Thursday, November 13, 2008

The Cowgirl Creamery, Cheese Paper, and other Happy Things

A couple of years ago while visiting New York City, Beta Wife and I stumbled on a little cheese shop in Greenwich Village called Murray's. In a few hours we were heading home to Ithaca, so we thought it wise to stock up for the trip back. Of course, this was just an excuse the buy a lot of cheese at once. Regardless of our motives, I’m glad we decided to go in. I don’t think I had ever been in a cheese shop before, I mean, not just a boutique grocer, but a store whose only wares were cheese and related products. This is where I was introduced to cheese paper, quince paste, and Époisses. But this story isn’t about the nice young fellow who handed us a sliver of stilton resting on top of a tiny bit of sweet, red paste and said, “try this.” Murray’s is like, so, 3000 miles ago. Today’s post is about the Cowgirl Creamery, now just minutes away, and their specialty cheese shop. And just for fun, how to store your cheese properly and why you should care.

About the Founders

The Cowgirl Creamery was started in Pt. Reyes Station, CA by Sue Conely and Peggy Smith. Their business opened in 1997 and since then, their cheeses have grown quite a reputation. They use organic milk from the local dairy, Straus Family Creamery, and produce only a small assortment of cheeses.
A good place to start when sampling the Cowgirl Creamery’s selection, is with the Mt Tam. It’s a soft, cow’s milk cheese with a sharp, bloomy rind, and a very mild and creamy interior. When you first take the cheese out of it’s wrapper you’ll catch a whiff of the “bloominess” that I’m talking about. Mushrooms and dirt, but with an edge. This is a cheese that's really best enjoyed at room temperature. Though this is true for cheese in general, you should especially avoid cutting corners here, because you’ll never really get to experience the flavor. The chilled rind has an unpleasant bite, and the creamy inside lacks character when you first take it out of the fridge. But in two hours, the rind of the Mt Tam will have softened and taken on a much milder, complex texture. The cheese will melt in your mouth. Beta Wife and I are currently divided on the rind issue—I still cut the edges off, leaving just the top and bottom, because I find the rind a bit overwhelming. The wifey loves this part, which is good because now I don’t have to feel guilty about scooping out the center for myself. What you do is a matter of personal taste, but definitely give the rind a try.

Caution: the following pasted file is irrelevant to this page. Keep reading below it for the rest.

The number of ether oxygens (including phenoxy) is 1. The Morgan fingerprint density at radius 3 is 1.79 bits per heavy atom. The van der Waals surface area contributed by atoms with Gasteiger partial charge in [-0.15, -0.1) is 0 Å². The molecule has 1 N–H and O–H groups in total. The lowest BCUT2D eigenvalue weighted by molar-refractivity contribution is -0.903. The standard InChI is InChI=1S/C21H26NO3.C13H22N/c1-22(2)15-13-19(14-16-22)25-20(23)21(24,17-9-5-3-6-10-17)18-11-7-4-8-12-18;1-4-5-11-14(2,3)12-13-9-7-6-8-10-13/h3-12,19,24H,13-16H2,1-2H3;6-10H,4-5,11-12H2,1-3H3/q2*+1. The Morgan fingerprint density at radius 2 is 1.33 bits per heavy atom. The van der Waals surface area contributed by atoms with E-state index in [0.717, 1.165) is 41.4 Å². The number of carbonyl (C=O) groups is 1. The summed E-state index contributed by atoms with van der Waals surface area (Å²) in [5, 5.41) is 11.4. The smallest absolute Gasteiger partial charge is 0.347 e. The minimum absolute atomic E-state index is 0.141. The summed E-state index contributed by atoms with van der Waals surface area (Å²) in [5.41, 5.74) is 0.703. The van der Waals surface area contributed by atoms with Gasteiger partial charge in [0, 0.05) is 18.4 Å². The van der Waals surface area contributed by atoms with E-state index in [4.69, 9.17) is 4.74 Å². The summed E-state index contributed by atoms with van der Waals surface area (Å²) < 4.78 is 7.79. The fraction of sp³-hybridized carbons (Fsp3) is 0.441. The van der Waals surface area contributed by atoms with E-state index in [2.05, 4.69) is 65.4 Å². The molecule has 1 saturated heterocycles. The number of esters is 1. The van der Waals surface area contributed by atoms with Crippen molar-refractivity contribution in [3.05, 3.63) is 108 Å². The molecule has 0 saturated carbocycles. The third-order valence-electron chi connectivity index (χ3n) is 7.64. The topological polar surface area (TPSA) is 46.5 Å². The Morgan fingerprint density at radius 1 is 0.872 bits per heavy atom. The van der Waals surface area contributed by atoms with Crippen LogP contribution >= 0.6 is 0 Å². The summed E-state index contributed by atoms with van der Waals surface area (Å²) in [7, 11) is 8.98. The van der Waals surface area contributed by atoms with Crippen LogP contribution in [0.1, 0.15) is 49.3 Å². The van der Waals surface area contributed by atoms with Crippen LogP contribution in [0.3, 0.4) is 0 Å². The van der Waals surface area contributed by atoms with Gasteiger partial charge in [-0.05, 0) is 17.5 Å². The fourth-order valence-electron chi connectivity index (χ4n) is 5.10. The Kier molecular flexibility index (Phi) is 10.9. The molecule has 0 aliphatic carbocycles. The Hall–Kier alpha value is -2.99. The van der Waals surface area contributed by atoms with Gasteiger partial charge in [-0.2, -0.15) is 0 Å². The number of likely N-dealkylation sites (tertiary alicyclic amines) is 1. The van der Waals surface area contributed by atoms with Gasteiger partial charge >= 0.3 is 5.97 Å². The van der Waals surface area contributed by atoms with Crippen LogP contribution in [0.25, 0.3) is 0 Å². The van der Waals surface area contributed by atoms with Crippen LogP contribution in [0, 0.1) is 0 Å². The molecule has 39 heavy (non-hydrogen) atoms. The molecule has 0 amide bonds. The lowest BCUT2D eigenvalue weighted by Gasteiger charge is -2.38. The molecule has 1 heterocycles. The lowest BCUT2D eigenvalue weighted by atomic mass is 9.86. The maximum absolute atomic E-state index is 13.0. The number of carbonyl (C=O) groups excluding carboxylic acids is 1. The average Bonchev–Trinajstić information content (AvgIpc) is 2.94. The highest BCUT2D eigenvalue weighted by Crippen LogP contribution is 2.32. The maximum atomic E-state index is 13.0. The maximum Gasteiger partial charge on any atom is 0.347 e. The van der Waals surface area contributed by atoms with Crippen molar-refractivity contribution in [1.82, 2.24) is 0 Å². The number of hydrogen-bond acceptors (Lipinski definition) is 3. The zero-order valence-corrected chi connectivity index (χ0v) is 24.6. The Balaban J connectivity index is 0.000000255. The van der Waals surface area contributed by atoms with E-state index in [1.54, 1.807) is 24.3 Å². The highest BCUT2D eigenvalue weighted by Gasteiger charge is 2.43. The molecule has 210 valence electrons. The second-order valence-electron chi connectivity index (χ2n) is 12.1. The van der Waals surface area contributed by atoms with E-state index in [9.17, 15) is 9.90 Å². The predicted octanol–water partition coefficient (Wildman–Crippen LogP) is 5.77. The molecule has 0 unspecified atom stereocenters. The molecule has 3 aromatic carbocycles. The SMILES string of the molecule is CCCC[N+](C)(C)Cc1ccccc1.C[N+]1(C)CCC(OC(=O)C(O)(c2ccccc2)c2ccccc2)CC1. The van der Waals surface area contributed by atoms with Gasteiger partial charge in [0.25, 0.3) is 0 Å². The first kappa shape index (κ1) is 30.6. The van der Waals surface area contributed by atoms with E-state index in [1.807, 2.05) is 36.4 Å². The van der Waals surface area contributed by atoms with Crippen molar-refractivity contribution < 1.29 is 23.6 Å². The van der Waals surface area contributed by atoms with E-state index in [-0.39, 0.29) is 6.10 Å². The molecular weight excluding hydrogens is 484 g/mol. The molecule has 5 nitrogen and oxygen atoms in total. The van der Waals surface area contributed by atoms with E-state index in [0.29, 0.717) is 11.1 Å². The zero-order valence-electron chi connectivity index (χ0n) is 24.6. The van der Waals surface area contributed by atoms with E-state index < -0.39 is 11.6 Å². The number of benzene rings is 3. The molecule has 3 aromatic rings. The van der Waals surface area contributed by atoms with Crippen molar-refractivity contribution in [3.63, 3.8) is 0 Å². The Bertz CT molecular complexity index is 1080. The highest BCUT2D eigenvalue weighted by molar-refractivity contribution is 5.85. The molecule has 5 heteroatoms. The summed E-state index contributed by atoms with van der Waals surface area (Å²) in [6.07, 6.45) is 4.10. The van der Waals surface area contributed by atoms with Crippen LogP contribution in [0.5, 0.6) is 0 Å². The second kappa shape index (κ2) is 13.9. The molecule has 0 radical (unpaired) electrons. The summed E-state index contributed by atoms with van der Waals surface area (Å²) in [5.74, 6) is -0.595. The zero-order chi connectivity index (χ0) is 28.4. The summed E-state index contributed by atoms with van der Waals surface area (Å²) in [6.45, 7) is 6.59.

The Ferry Building and Cheese Paper

The next time you find yourself near the Ferry Building, don’t resist the temptation to stop in. You know you want some cheese, and maybe a cookie from Miette, so don't try and convince me otherwise. The Cowgirl Creamery shop located in the building sells cheeses from all over the world in addition to their own, and they're just waiting to go home with you. If the store is busy, take a number to get service. The cheesemongers in their pristine white shirts will help you pick out a cheese, let you have a taste, and cut the exact amount you’d like.

While you’re over there, pick up some cheese paper. Yes, I said cheese paper. It will change your life. Similar to parchment paper, it’s a lightly waxed, breathable paper that helps to prolong the flavor and shelf life of your cheeses. I also learned a new trick from the helpful experts at the Cowgirl shop: scrape your cheese before you store it. Bacteria in the cheese (this is perfectly normally, as they are necessary for cheese to exist) can lead to molding on the surface after it has been wrapped in plastic. Aftre scraping the surface, wrap your cheese in this magic paper, even put the date on it if you want, and you’re all set. And it comes in a tube and has horses on it. You can’t beat that.

And now for the slightly updated scale of stinky…

Stank Meter-3.5

1-snooze 2-mild, but not boring 3-has a flavor 4-mild hint of stinky 5-now we’re talking 6-next stop, stankville

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